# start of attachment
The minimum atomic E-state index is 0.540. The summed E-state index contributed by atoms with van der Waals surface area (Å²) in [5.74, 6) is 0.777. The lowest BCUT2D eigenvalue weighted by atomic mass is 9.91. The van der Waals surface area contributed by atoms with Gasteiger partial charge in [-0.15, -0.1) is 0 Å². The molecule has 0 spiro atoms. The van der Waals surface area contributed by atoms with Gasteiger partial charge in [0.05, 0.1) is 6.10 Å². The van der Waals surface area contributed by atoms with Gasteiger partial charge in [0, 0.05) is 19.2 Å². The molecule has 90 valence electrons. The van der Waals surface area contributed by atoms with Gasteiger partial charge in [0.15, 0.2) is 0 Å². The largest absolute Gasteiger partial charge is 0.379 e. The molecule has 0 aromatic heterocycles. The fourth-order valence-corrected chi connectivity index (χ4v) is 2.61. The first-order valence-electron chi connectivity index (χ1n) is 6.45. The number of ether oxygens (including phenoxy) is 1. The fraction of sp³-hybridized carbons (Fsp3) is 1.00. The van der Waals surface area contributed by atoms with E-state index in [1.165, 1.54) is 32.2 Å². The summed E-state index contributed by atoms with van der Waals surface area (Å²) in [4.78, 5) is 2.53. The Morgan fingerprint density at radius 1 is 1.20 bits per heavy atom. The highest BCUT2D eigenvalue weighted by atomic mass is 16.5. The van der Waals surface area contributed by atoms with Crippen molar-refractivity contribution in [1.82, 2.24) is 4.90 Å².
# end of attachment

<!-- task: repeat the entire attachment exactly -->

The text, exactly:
The minimum atomic E-state index is 0.540. The summed E-state index contributed by atoms with van der Waals surface area (Å²) in [5.74, 6) is 0.777. The lowest BCUT2D eigenvalue weighted by atomic mass is 9.91. The van der Waals surface area contributed by atoms with Gasteiger partial charge in [-0.15, -0.1) is 0 Å². The molecule has 0 spiro atoms. The van der Waals surface area contributed by atoms with Gasteiger partial charge in [0.05, 0.1) is 6.10 Å². The van der Waals surface area contributed by atoms with Gasteiger partial charge in [0, 0.05) is 19.2 Å². The molecule has 90 valence electrons. The van der Waals surface area contributed by atoms with Gasteiger partial charge in [0.15, 0.2) is 0 Å². The largest absolute Gasteiger partial charge is 0.379 e. The molecule has 0 aromatic heterocycles. The fourth-order valence-corrected chi connectivity index (χ4v) is 2.61. The first-order valence-electron chi connectivity index (χ1n) is 6.45. The number of ether oxygens (including phenoxy) is 1. The fraction of sp³-hybridized carbons (Fsp3) is 1.00. The van der Waals surface area contributed by atoms with E-state index in [1.165, 1.54) is 32.2 Å². The summed E-state index contributed by atoms with van der Waals surface area (Å²) in [4.78, 5) is 2.53. The Morgan fingerprint density at radius 1 is 1.20 bits per heavy atom. The highest BCUT2D eigenvalue weighted by atomic mass is 16.5. The van der Waals surface area contributed by atoms with Crippen molar-refractivity contribution in [1.82, 2.24) is 4.90 Å².